This publication only reflects the views only of the authors, and the European Commission cannot be held responsible for any use, which may be made of the information contained therein.

Acknowledgements

The PROMISE Project series www.childrenatrisk.eu/promise

Publisher: Council of the Baltic Sea States Secretariat and Child Circle

Author: Olivia Lind Haldorsson, Child Circle

Foreword and key contributions: Bragi Guðbrandsson, The Government Agency for Child Protection, Iceland

Expert Group:

Gordana Buljan Flander, Centre for Child and Youth Protection, Zagreb

Åsa Landberg, Psychologist and Psychotherapist

Resmiye Oral, Child Protection Program, University of Iowa

Carl Göran Svedin, Barnafrid – Nationellt kunskapscentrum, Linköping University

Review on law and guidance:

Rebecca O’Donnell, Child Circle

Review and Good Practice:

Janet van Bavel, Children and Youth Trauma Centre, Haarlem

Tea Brezinscak, Centre for Child and Youth Protection, Zagreb

Britta Bäumer, Child and Adolescent Psychiatric Trauma Unit, Barnahus Stockholm

Ylva Edling, Child and Adolescent Psychiatric Trauma Unit, Barnahus Stockholm

Ólöf Ásta Farestveit, Barnahus Reykjavik

Anna Frank-Viron, Children’s House, Childrens Protection Department, Social Insurance Board

Turid Heiberg, Council of the Baltic Sea States Secretariat

Peter van der Linden, Verwey-Jonker Institute Anna Nelsson, Barnahus Linköping Rebecca O’Donnell, Child Circle

Anna M Pettersson, Barnahus Linköping

Ana Marija Spanic, Centre for Child and Youth Protection, Zagreb

Andrea Wagner Thomsen, Centre for Children, Youth and Families, National Board for Social Services

Pilot contributions:

Michael van Aswegen, TUSLA Ireland

Dainora Bernackiene, Children Division, Family and Communities Department, Ministry of Social Security and Labour, Lithuania

Andreea Bijii, Save the Children Romania

Laura Ceļmale, Association Center Dardedze, Latvia

Adina Mihaela Codres, Ministry of Labour, Family, Social Protection and Elderly, National Authority for the Protection Children Rights and Adoption, Romania

ESZTER Foundation, Hungary

Maria Keller-Hamela, Empowering Children Foundation, Poland

Vasiliki Kourri, Hope for Children CRC Policy Center, Cyprus

Ann Lind-Liiberg, Department of Children and Families, Ministry of Social Affairs

Viola Läänerand, Child Protection Unit, Estonian Social Insurance Board, Estonia

Andrea Moehringer, ChildHood Germany

Lauris Neikens, Children and Family Policy Department, Ministry of Welfare, Latvia

Beata Wojtkowska, Empowering Children Foundation

Pilot Country Exchange:

Bulgaria: Social Activities and Practices Institute (SAPI)

Cyprus: Hope for Children CRC Policy Center and Ministry for Social Services

England: NHS England

Estonia: Child Protection Unit, Estonian Social Insurance Board and Department of Children and Families, Ministry of Social Affairs

Germany: ChildHood Germany

Hungary: Barnahus Szombatehly, ESZTER Foundation and Hungarian Church Aid

Ireland: Irish Police Force and TUSLA

Latvia: Association Center Dardedze and Children and Family Policy Department, Ministry of Welfare

Lithuania: Children Division, Family and Communities Department, Ministry of Social Security and Labour and State Social Home, „Užuovėja"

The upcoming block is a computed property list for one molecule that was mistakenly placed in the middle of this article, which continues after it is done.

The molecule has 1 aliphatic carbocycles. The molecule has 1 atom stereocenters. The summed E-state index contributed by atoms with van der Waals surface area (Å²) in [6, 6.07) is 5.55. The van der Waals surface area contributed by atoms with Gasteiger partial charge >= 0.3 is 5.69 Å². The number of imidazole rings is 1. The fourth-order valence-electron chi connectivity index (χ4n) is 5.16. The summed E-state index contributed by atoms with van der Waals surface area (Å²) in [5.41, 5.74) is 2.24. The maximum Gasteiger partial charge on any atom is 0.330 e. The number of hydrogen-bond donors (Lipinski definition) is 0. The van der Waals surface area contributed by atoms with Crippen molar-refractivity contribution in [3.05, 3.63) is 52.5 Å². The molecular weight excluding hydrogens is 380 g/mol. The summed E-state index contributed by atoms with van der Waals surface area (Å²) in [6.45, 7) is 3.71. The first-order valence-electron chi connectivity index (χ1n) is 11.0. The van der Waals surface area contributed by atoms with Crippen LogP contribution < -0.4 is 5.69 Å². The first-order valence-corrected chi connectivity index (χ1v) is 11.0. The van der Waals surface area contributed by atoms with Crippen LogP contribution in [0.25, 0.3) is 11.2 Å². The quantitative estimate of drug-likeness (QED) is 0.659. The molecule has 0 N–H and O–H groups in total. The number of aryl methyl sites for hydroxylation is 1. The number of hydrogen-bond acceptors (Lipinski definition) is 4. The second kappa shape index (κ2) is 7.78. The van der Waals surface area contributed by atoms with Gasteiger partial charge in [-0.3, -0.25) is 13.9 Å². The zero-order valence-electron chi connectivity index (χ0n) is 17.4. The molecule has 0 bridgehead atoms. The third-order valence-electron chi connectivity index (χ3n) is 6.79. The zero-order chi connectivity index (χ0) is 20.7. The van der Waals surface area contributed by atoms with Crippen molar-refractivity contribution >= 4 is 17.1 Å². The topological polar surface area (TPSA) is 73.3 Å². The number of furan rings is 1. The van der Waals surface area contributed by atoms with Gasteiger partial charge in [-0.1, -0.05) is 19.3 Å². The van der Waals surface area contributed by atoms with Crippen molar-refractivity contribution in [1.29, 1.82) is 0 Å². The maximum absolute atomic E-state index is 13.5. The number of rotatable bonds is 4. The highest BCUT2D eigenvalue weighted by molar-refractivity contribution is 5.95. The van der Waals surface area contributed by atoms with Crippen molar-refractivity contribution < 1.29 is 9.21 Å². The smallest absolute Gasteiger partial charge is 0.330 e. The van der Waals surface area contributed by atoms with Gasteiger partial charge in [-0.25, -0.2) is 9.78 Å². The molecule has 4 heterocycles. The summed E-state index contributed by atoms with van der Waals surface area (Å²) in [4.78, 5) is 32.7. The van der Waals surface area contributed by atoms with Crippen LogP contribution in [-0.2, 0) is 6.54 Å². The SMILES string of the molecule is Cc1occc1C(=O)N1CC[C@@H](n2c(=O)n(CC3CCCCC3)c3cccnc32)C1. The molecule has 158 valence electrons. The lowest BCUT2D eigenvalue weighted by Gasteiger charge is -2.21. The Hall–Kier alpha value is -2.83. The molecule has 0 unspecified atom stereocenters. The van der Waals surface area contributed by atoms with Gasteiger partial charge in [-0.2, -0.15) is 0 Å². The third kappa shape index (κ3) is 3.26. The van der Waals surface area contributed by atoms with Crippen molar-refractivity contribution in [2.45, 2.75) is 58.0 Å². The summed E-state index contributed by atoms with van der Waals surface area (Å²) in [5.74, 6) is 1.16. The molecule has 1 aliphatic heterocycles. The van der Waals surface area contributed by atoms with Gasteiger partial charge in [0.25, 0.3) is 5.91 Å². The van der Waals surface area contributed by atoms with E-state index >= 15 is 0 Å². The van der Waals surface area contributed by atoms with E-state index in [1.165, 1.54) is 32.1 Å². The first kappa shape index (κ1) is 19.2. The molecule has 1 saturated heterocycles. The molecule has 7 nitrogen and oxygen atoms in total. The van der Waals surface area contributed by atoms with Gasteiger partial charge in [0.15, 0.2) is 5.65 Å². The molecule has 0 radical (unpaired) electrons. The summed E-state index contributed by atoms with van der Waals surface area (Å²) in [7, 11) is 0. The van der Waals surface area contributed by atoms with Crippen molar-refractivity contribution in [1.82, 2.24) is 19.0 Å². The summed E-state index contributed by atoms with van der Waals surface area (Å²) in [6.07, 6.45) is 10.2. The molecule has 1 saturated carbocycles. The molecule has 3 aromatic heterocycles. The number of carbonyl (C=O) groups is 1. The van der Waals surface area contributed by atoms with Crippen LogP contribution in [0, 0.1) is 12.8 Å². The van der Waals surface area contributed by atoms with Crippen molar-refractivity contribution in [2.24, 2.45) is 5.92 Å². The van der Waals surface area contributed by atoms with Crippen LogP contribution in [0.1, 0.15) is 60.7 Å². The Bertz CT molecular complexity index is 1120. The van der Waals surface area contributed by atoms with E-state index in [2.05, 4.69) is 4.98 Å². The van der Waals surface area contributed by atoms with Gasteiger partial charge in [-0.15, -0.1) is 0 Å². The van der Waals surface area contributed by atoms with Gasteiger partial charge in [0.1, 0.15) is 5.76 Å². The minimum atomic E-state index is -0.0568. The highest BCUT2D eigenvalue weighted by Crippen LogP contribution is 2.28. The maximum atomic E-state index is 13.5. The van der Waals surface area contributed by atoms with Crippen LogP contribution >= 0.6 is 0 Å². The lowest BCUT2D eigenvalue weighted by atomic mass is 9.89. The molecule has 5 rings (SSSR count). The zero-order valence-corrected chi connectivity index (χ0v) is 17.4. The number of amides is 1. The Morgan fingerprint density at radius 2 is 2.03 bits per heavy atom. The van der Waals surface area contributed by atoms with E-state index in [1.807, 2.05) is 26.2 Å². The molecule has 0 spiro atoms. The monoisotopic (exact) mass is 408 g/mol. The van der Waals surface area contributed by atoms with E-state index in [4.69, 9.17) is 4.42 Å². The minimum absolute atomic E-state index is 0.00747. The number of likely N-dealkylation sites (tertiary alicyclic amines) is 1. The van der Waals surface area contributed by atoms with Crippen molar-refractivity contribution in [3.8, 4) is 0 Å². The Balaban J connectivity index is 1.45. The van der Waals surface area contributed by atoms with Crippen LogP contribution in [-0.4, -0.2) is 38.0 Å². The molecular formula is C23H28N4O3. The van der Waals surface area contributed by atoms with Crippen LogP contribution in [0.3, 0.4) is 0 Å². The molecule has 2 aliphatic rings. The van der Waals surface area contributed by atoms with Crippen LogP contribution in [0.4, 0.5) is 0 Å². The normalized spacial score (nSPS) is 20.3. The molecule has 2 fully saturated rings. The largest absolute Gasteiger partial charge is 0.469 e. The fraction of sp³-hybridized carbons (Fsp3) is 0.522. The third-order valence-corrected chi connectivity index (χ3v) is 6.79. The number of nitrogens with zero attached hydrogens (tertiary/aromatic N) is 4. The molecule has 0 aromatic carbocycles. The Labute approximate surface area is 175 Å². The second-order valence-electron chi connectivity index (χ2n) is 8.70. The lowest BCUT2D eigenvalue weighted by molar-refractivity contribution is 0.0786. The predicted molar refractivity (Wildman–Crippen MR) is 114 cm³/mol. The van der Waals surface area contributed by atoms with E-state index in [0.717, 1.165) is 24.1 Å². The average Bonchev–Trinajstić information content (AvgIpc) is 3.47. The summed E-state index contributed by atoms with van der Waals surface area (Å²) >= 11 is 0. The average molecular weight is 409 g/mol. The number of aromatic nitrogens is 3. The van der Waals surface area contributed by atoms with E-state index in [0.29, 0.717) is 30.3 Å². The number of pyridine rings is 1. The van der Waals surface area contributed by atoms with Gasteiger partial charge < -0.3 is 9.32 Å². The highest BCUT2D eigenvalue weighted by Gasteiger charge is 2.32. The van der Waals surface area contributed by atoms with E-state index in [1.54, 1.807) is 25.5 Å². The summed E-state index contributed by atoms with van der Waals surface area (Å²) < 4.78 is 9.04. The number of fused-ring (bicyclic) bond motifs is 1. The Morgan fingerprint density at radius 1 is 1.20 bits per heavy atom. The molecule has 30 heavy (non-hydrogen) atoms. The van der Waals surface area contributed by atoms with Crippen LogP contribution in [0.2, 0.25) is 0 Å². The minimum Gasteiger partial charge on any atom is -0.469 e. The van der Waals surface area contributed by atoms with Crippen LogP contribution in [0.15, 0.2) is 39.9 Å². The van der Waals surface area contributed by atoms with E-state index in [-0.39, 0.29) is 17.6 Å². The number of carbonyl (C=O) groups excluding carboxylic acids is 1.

Luxemburg: Ministry of Education, Children and Youth

Malta: FSWS-Appogg, Child Protection Services

Poland: Empowering Children Foundation

Romania: Ministry of Labour, Family, Social Protection and Elderly, National Authority for the Protection of Children Rights and Adoption and Save the Children Romania

Scotland: Children First Scotland and Scottish Courts and Tribunal Service

Editors:

Rebecca O’Donnell

Daja Wenke

Contents

Foreword

Introduction

The Barnahus Model

The Barnahus Standards

Key to reading the Standard Profiles

Standard 1: Key principles and cross-cutting activities

Standard 2: Multidisciplinary and interagency collaboration in Barnahus

Standard 3: Inclusive Target Group

Standard 4: Child Friendly Environment

Standard 5: Interagency case management

Standard 6: Forensic Interviews

Standard 7: Medical Examination

Standard 8: Therapeutic Services

Standard 9: Capacity Building

Standard 10: Prevention: Information sharing, awareness raising and external competence building

Linking provisions, legal obligations and the European Barnahus Standards: Overview

Foreword

The European Barnahus Standards represent the first attempt in Europe to define the principles of the interventions and services referred to as the Barnahus model. The name Barnahus (a house for children) originates from Iceland where the first Barnahus was founded in 1998. Since then, many more Barnahus have been set up, mainly in the Nordic countries.

The almost universal ratification of the United Nations Convention on the rights of the child (UNCRC) has contributed to an emerging convergence of child welfare policies and practices in Europe, fuelled by enhanced collaboration and joint efforts of many different actors including governmental and non-governmental organisations, professional societies and universities. To this we can add the impact of the case law of the European Court of Human Rights and the European Court of Justice, which have referred to the UNCRC in an increasing number of rulings in the last decade. As a result, the two different child welfare traditions in Europe – the policing and procedurally driven Child Rescue on the one hand, and the family oriented, less child focused Family support on the other – have increasingly been replaced by strategies founded on the rights-based approach embodied